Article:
International Law in Brief


International Law in Brief (ILIB) is forum that provides updates on current developments in international law from the editors of ASIL's International Legal Materials.
| By: Caitlin Behles : December 13, 2017 |

On December 8, 2017, the UN Security Council passed Resolution 2389, welcoming the renewed commitment of signatories to the Peace, Security and Cooperation (PSC) Framework for the Democratic Republic of the Congo (DRC) and the Region and calling on states to abide by commitments made in the PSC. The Security Council reiterated “that the PSC Framework remains an essential mechanism to achieve durable peace and stability in the DRC and the Region.” The Council also noted its concern regarding the illicit flow of weapons throughout the DRC and their use among armed groups, strongly condemned...


| By: Caitlin Behles : December 08, 2017 |

On December 6, 2017, the Court of Justice of the European Union ruled in Coty Germany GmbH v. Parfümerie Akzente GmbH. that luxury brands may prohibit authorized distributors from selling their products on third-party internet platforms like Amazon.  As noted in the press release, the Higher Regional Court, Frankfurt am Main, Germany, requested the Court of Justice to determine whether a contract clause between luxury brand Coty Germany and one of its authorized distributors prohibiting the distribution of Coty good on “amazon.de” was lawful under EU competition law. The Court of...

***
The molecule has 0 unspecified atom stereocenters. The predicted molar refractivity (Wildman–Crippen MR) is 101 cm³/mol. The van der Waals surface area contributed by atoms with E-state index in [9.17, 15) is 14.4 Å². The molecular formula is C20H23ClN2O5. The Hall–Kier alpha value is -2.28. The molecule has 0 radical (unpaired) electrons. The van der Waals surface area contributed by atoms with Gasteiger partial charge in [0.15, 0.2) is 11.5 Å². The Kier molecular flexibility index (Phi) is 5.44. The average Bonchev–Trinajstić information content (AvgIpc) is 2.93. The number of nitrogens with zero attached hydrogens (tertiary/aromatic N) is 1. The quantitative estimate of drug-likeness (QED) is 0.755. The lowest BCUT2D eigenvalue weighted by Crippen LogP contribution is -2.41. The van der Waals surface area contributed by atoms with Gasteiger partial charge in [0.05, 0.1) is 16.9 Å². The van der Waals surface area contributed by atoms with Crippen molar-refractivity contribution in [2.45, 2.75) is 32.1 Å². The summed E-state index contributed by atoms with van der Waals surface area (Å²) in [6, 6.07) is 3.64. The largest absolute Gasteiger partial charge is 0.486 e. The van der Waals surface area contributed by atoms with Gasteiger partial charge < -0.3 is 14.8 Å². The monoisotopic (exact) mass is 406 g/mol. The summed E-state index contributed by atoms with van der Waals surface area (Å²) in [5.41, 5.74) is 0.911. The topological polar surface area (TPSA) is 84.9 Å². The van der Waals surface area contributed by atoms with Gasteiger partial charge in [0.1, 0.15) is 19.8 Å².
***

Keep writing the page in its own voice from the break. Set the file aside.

| By: Caitlin Behles : December 08, 2017 |

On December 5, 2017, the Council of Europe’s Committee of Ministers adopted a resolution to institute infringement proceedings against Azerbaijan due to the government’s failure to abide by the European Court of Human Rights’ May 2014 judgment in Mammadov v. Azerbaijan. In Mammadov, the Court held that Azerbaijan had violated the European Convention on Human Rights by detaining opposition blogger Ilgar Mammadov in order to punish him for his criticism of the government and ordered his unconditional release. The press release notes that through the resolution the Committee...


| By: Caitlin Behles : December 06, 2017 |

On December 5, 2017, the UN Human Rights Council concluded a special session on the human rights situation of the Rohingya Muslims and other minorities in the Rakhine state of Myanmar and passed a resolution condemning the alleged human rights abuses taking place there. The Human Rights Council expressed its concern over reports of human rights abuses by security forces and non-state actors, including extrajudicial and summary killing, sexual violence, destruction of property, torture, and large-scale displacement, which very likely amount to the commission of crimes against humanity. The...


| By: Caitlin Behles : December 04, 2017 |

On December 1, 2017, the Supreme Court of Canada ruled in First Nation of Nacho Nyak Dun v. Government of Yukon that the Yukon government had acted improperly when it failed to consult any of the First Nations prior to adopting a final plan for the Peel Watershed that made substantial changes to the previously proposed plan and which increased access and development in the area. The Court held that the Yukon government did not act in accordance with the 1993 Umbrella Final Agreement that had created a land-use planning process for agreements between the Yukon government, the...